What fees a new coach should be charging:
The number of coaches entering the market has made it difficult to work out
I have been running my own coaching practice for 17 years so have made plenty of mistakes. The marketplace is also very different than it was pre-2008, before the financial crash.
Setting a realistic fee for your work is central to a good business plan as a coach and having a viable commercial operation. Set the fee too high and you won’t attract work. Set it too low, and you’ll be working long hours for little return.
So, what do you need to earn from your business?
The dangers of mispricing
Speak to established coaches and most will tell you some of their golden rules, including:
- Don’t undersell yourself; believe in your skills and expertise, and charge accordingly, although the emphasis is on “skills and experience” here. If you are a new coach you may not have as much coaching skills and experience as others out there who could charge more. You may need to think “what am I uniquely bringing that others will not?” e.g. experience form a certain industry or your even your personal qualities.
- Set an income target for month/quarter/year
- With an income target in place, the higher your fees, the fewer days you need to work to reach them
- Check what your competitors are charging, then set down how your services are better and therefore worth more
- Bear in mind geography; what you can charge in the City of London can be radically different than the Highlands of Scotland (and not in the way you would expect necessarily!)
- Make sure you know all your own direct costs
- Don’t forget to allow for the costs associated with buying/leasing any capital equipment
- Be prepared to be flexible in your pricing: listen out for clues as to what the client is expecting to pay and negotiate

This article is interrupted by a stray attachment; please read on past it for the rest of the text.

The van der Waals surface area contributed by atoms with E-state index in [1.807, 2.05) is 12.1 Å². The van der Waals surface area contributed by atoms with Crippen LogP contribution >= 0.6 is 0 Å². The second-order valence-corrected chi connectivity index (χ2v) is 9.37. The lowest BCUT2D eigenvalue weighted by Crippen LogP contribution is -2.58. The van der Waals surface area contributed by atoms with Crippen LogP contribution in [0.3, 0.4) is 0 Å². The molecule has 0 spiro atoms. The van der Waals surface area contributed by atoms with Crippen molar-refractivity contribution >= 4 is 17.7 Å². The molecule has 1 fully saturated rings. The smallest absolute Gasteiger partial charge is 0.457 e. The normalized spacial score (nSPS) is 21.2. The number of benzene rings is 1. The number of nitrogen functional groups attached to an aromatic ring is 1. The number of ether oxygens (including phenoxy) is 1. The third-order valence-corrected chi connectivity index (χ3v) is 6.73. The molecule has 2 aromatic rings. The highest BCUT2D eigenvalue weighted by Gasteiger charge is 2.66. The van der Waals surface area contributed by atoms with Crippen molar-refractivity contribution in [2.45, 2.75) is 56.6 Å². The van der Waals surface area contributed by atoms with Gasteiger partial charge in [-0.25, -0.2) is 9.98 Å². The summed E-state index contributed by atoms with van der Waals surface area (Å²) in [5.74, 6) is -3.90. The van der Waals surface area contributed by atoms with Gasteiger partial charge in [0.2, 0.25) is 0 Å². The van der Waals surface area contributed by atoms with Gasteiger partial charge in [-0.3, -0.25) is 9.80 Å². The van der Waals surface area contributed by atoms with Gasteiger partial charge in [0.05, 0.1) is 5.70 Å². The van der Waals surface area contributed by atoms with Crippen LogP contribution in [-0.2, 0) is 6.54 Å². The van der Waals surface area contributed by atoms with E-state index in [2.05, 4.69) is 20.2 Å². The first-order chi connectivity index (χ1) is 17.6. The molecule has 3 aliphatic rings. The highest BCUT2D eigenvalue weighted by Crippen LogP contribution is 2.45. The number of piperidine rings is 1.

- Know your own marketing costs: larger or multiple contracts might be discounted whilst shorter, one-off contracts may attract a premium – both may take the same length of time to secure, but the former is far more rewarding
And a golden rule from the marketing people – it’s easier to attract more work from an existing client than it is to obtain a new client.
- If you have the opportunity, it’s worth setting yourself at least two goals: how much you want to earn (e.g. in a year),
- how many days you want to spend in chargeable delivery to clients (over a year).
Link the two, and you immediately give yourself a notional daily rate, assuming that all your expenses and overheads can be charged extra. (My trips up and down the M6 between Manchester and Birmingham soon add up!)
Many coaches find themselves working too many days at a stretch. To be effective, you just can’t work 4/5/6 days at a time. It might be profitable, but it doesn’t allow time for preparation, administration, marketing, learning and maintenance. The secret is to pace yourself and charge a realistic rate for the right number of days. However, the reality for many freelancers and small firms is a cycle of “feast or famine” with either too much work or too little work.
Here is a systematic way of helping you to work out fees. Also bear in mind how many coaching sessions you can do in a day and for how long. More than 5 - 6 hours in a day can be very tough physically, mentally, and ethically questionable.
There are 365 days in the year but a lot of them cannot be used for fee earning days
There are 104 days that are weekends (you do want to see your family)
There are also about 15 days that are bank holidays; and obviously you would like to have a couple of holidays a year
That leaves you with around 220 potential fee earning days. Within those 220 days, you need to administer your business: make phone calls, do your accounts, write emails, update your website, write blogs, keep up with social media and do general unproductive, boring office ‘stuff ’.